I would get these e-mails and the questions that would really hook me were the ones where it seemed there must be an answer, but I didn't immediately know what it is and I had a guess about what it is. I would find that someone would send a one-line e-mail with a question and I would spend six hours going down rabbit holes of research being like, "Oh, it must be this." Then I look up, no, I don't think it's that.

Well, we could solve it this way and I'd finally get to the solution and I'd write them up this whole e-mail and reply, "I've worked it out. I've done this. Here's the citation. Here's the thing and then send it and an e-mail would bounce or something and I would be like, "Oh, okay." Then at some point, I started thinking if I'm going to put all this work into this, other people would probably want to read these too.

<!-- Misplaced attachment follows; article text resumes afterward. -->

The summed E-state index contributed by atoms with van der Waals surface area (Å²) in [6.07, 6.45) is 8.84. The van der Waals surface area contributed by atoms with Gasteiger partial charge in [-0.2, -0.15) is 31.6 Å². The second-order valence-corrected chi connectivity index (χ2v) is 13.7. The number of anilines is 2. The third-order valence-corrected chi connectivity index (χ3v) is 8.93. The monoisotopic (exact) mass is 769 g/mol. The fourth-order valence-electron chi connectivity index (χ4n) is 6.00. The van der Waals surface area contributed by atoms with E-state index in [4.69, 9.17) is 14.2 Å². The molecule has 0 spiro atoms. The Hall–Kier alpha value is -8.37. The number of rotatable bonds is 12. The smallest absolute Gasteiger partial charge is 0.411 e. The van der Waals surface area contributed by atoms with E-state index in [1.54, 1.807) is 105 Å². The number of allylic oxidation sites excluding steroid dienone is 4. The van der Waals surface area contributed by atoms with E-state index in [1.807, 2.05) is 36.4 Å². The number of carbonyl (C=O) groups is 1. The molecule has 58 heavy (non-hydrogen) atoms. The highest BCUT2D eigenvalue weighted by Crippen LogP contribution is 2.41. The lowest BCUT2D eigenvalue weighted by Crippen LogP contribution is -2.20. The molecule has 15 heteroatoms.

I started soliciting questions and writing up my answers. But it really it's nice. It's a way of showing people that you can use the tools of science how to answer questions with them.

To me, it's like you can take a question that is really interesting and showing a way of getting to the answer. It's not a way of sneakily giving you science. It's a way of like sneakily giving you the answer itself and it's not that the answer is important, but that's okay.

It doesn't have to be. It's like telling you you can figure this stuff out. There are ways to figure this stuff out. People don't like asking questions sometimes because they worry that it makes them look like they don't know something. I try to encourage that like in myself, I have a hard time.